Best Ways to Use Filler: When to Use It and When to Find Professional Help

Fillers are somewhat of a mystery to many boaters. The overwhelming amount of information out there about fillers, the many different kinds of boat substrates, and the various brands out there claiming to be the best don’t make the filler selection process easy. Worse yet, using the wrong kind of filler can have drastic consequences to the boat owner and can make the repair a monumental waste of time.

Many boaters are intimidated by repairing the waterside hull of their boat. As such, many do not perform repairs as quickly as needed, quietly hoping the problem will go away on its own. Unfortunately this attitude can create catastrophic problems for your boat hull in the future.

Of all the properties of your boat, hull integrity is the most important. Hull integrity allows your boat to remain watertight and resistant to mold, cracking, warping, holes, rust, and marine life invasion. A professional paint job is one of the most valuable tools in the boating trade to maintain hull integrity. An important part of any paint job is using filler to repair holes, scratches, and dings.

When you are faced with using a filler to repair your hull during painting, a good rule of thumb is to use fiberglass fillers for fiberglass hulls and metal filler for metal hulls (especially if dents and dings can’t be hammered out by a body shop). For tiny repairs, such as pinholes and small scratches, marine putty is a great alternative to filler. And for repairs to the waterside part of your hull, you must always use epoxy filler.

When is a repair too big for do-it-yourself filler? It depends on the kind of hull you have and the boat substrate. If you have a wood boat, anytime there’s significant mold and water penetration damage, it’s best to consult with a professional before continuing with any painting or repair. Wood boats that have fallen into disrepair may need to be entirely replaced or require significant hull overhaul.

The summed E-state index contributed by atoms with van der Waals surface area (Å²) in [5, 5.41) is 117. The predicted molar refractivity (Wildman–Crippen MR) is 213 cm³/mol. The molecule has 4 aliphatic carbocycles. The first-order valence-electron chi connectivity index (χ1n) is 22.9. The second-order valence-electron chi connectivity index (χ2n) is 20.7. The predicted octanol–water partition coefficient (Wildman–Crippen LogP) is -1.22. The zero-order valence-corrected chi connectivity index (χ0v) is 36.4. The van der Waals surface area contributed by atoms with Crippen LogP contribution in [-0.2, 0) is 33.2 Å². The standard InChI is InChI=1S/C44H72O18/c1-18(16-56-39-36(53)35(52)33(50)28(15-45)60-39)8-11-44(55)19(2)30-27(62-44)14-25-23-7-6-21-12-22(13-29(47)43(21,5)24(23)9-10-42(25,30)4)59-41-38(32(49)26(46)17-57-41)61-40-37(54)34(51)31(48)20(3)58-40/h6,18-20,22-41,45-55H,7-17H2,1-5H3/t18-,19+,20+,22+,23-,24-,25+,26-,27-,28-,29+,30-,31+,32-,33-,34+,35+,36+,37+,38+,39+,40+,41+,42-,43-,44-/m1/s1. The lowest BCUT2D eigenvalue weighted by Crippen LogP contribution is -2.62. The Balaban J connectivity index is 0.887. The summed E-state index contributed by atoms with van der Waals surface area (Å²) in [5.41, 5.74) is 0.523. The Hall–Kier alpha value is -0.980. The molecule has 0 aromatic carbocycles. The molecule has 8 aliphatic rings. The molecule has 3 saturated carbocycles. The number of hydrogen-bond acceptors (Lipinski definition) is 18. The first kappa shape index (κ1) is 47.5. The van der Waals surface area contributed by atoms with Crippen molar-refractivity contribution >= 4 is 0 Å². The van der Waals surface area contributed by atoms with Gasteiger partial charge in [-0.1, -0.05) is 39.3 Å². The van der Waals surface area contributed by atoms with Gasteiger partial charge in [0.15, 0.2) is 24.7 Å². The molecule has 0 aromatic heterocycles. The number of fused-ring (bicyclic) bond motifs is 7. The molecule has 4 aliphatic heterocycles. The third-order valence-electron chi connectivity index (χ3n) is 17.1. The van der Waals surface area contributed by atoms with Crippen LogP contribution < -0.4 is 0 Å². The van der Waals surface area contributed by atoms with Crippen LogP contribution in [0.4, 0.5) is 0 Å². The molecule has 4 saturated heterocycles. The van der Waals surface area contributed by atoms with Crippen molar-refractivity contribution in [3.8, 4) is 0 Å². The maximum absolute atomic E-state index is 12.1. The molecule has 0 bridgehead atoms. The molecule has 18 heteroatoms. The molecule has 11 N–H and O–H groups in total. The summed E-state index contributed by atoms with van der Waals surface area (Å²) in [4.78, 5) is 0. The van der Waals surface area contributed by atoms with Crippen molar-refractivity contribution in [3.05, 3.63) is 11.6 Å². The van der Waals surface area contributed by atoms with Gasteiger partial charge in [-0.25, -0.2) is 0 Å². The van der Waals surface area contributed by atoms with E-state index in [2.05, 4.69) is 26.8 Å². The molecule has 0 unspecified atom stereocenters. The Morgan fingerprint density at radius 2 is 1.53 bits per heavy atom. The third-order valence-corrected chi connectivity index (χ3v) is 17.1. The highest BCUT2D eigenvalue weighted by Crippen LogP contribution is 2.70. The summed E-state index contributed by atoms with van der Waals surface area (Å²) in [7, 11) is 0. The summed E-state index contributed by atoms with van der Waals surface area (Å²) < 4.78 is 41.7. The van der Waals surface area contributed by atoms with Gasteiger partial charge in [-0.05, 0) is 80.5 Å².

Best Ways to Use Filler

Best Ways to Use Filler

If you have a fiberglass hull and you see blistering below the paint job or gel-coat, it’s time to see a professional. Blistering happens when water gets trapped below the coat and damages the underlying hull. Blistering requires a professional because often the entire hull will have to be retreated and re-painted. If blistering occurs in a new boat, it’s often covered by a warranty as well.

For metal boats, filler can be a little more complicated. Preferably, all dents and dings should be hammered out to avoid using filler. In metal, filler can sometimes fall out if its not properly matched to the substrate or not properly applied. For small scratches and repairs, metal filler should be used. For anything requiring a filler mat or cloth, or even a metal panel, a professional should be consulted to ensure hull integrity is maintained throughout the life of your boat.

Repairs can be costly, but when trying to keep your boat in operating condition, a professional repair can prevent bigger costs down the road.

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